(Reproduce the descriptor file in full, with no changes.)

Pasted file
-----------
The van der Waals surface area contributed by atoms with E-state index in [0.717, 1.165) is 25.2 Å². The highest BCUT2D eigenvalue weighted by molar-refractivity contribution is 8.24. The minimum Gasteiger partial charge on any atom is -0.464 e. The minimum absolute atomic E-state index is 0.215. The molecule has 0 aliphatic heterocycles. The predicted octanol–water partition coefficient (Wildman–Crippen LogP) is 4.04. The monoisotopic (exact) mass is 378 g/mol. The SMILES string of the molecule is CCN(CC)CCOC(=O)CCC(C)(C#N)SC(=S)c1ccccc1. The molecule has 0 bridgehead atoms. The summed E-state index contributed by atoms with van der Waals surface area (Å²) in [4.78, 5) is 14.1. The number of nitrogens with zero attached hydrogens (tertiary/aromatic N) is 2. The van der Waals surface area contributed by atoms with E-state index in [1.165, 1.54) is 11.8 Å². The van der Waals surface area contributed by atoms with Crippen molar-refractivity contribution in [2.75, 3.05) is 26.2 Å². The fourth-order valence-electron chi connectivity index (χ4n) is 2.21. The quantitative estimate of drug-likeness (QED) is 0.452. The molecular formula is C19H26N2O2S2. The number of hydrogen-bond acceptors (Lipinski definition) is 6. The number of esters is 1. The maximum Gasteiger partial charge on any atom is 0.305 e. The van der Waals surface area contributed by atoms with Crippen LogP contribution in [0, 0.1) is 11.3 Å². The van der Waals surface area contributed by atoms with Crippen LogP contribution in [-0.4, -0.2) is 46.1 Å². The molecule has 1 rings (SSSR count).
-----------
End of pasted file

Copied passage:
The van der Waals surface area contributed by atoms with E-state index in [0.717, 1.165) is 25.2 Å². The highest BCUT2D eigenvalue weighted by molar-refractivity contribution is 8.24. The minimum Gasteiger partial charge on any atom is -0.464 e. The minimum absolute atomic E-state index is 0.215. The molecule has 0 aliphatic heterocycles. The predicted octanol–water partition coefficient (Wildman–Crippen LogP) is 4.04. The monoisotopic (exact) mass is 378 g/mol. The SMILES string of the molecule is CCN(CC)CCOC(=O)CCC(C)(C#N)SC(=S)c1ccccc1. The molecule has 0 bridgehead atoms. The summed E-state index contributed by atoms with van der Waals surface area (Å²) in [4.78, 5) is 14.1. The number of nitrogens with zero attached hydrogens (tertiary/aromatic N) is 2. The van der Waals surface area contributed by atoms with E-state index in [1.165, 1.54) is 11.8 Å². The van der Waals surface area contributed by atoms with Crippen molar-refractivity contribution in [2.75, 3.05) is 26.2 Å². The fourth-order valence-electron chi connectivity index (χ4n) is 2.21. The quantitative estimate of drug-likeness (QED) is 0.452. The molecular formula is C19H26N2O2S2. The number of hydrogen-bond acceptors (Lipinski definition) is 6. The number of esters is 1. The maximum Gasteiger partial charge on any atom is 0.305 e. The van der Waals surface area contributed by atoms with Crippen LogP contribution in [0, 0.1) is 11.3 Å². The van der Waals surface area contributed by atoms with Crippen LogP contribution in [-0.4, -0.2) is 46.1 Å². The molecule has 1 rings (SSSR count).